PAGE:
Using GIT configuration management integration in Application Development to achieve higher velocity and quality when releasing value-added features and products
ServiceNow offers a fantastic platform for developing applications. All infrastructure, security, application management and scaling etc.is taken up by ServiceNow and the application developers can concentrate on their core competencies within their application domain. However, several challenges are faced by companies that are trying to develop applications on ServiceNow and distribute them to multiple customers. In this article, we take a look at some of the challenges and solutions to those challenges.
A typical ServiceNow customization or application is distributed with several of the following elements:
- Update Sets
- Template changes
- Data Migration
- Role creation
- Script changes
Distribution of an application is typically done via an Update Set which captures all the delta changes on top of a wel-known baseline. This base-line could be the base version of a specific ServiceNow release (like Orlando or Madrid) plus a specific patch level for that release. To understand the intricacies of distributing an application we have to first understand the concept of a Global application versus a scoped application.
Typically only applications developed by ServiceNow are in the global scope. However before the Application Scoping feature was released, custom applications also resided in the global scope. This means that other applications can read the application data, make API requests, and change the configuration records.
Scoped applications, which are now the default, are uniquely identified along with their associated artifacts with a namespace identifier. No other application can access the data, configuration records, or the API unless specifically allowed by the application administrator.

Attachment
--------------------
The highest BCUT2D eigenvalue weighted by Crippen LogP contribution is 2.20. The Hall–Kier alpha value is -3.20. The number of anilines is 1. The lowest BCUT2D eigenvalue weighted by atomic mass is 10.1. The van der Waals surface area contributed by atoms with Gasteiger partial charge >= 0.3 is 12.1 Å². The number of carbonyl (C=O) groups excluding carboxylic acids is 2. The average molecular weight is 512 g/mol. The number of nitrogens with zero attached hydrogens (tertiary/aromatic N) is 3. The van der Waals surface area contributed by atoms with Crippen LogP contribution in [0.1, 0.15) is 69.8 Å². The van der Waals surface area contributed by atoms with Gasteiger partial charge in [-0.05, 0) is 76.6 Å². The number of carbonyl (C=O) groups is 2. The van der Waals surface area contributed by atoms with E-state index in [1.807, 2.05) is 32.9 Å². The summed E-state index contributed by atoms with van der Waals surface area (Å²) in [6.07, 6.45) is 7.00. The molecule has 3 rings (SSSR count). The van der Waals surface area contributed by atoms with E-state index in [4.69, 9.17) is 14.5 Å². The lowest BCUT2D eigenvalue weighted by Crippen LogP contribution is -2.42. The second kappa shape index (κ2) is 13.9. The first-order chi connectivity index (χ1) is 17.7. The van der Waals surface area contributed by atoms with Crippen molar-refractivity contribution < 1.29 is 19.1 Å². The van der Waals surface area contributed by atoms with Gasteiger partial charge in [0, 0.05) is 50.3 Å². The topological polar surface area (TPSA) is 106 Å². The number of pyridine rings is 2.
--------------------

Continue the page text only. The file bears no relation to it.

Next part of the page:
While distributing applications, it is easy to do so using update sets if the application has a private scope since there are no challenges with global data dependencies.
The second challenge is with customizations done after distributing an application. There are two possible scenarios.
- An application release has been distributed (let’s call it 1.0).
- Customer-1 needs customization in the application (say a blue button is to be added in Form-1). Now customer 1 has 1.0 + Blue Button change.
- Customer-2 needs different customization (say a red button is to be added in Form-1)
- The application developer has also done some other changes in the application and plans to release the 2.0 version of the application.
Problem-1: If application 2.0 is released and Customer-1 upgrades to that release, they lose the blue-button changes. They have to redo the blue-button change and retest.
Problem-2: If the developer accepts blue button changes into the application and releases 2.0 with blue button changes, when Customer-2 upgrades to 2.0, they have a conflict of their red button change with the blue-button change.
These two problems can be solved by using versioning control using Git. When the application developers want to accept blue button changes into 2.0 release they can use the Git merge feature to merge the commit of Blue button changes from customer-1 repo into their own repo.
When customer-2 needs to upgrade to 2.0 version they use the Stash feature of Git to store their red button changes prior to the upgrade. After the upgrade, they can apply the stashed changes to get the red button changes back into their instance.
The ServiceNow source control integration allows application developers to integrate with a GIT repository to save and manage multiple versions of an application from a non-production instance.
Using the best practices of DevOps and Version Control with Git it is much easier to deliver software applications to multiple customers while dealing with the complexities of customized versions. To know more about ServiceNow application best practices and DevOps feel free to contact: email@example.com